Sign 2

Northwest Corner of Restored Prairie

GPS 92.9083 W 45.0026 N

If you turn right you will go North and enter the strip of pine woods which were planted in 1975 as an Eagle Scout project of Paul Hansen Jr, and go a short distance to reach Intersection #16, which is on the Inner Loop.

If you go straight ahead toward the West, you will go about 0.5 miles on a southern loop through an Oak / Maple forest area which was cleared of buckthorn in 2020-1 and is presently being restored to a native state. You will cross the power line corridor just before you reach Intersection #3. Common inhabitants of this area are the white-tailed deer and the pileated woodpecker.

Living on the Edge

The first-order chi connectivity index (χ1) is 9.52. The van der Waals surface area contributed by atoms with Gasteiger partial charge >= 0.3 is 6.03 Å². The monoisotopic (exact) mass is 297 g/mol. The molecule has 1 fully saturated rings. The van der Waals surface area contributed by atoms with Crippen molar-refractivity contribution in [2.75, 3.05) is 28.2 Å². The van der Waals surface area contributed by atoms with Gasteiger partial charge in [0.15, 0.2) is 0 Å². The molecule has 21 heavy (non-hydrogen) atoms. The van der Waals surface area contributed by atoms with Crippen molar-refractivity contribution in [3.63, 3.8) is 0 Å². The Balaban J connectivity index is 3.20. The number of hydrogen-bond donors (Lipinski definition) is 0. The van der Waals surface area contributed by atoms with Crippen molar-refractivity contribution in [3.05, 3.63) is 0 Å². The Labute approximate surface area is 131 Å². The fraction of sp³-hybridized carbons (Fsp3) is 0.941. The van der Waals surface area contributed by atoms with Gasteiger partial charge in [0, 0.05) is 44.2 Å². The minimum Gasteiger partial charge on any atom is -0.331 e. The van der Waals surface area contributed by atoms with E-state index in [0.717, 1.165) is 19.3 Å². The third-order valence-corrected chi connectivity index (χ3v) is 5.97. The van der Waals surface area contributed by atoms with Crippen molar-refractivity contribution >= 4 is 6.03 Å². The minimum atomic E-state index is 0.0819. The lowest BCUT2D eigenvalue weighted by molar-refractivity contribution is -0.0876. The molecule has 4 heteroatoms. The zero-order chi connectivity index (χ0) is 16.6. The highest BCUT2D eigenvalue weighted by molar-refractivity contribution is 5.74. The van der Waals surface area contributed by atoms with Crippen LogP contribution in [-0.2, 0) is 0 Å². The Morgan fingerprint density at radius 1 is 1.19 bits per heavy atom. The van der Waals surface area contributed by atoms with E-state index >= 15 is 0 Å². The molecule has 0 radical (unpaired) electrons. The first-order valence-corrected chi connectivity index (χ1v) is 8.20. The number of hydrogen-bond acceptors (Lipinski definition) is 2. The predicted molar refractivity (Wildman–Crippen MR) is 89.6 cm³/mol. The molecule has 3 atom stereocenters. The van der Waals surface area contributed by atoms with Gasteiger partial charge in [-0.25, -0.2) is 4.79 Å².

An area where different habitats meet is called an edge environment or transition area. Certain types of animals may prefer and inhabit this edge environment, for example living in the shelter or cover of trees but going to hunt or feed in an open meadow nearby. Bluebirds are one example of a bird that may use this type of environment. Rabbits and deer may also prefer to feed in open areas but use woodlands as cover from predators. Although gradual transition areas may be beneficial to some species, to others however, abrupt edge areas in particular can be a detriment. Certain species may be more sensitive to predators along edge habitats. In addition, when human development breaks up natural areas into smaller parcels, the remaining areas may be too small to support and provide the resources that a non-edge-using species needs to survive. The disturbed areas may also be more susceptible to invasive species. For information on a 2021 survey conducted on mammals that may be found in the park (including edge users such as raccoons), go to ADD LINK HERE. 

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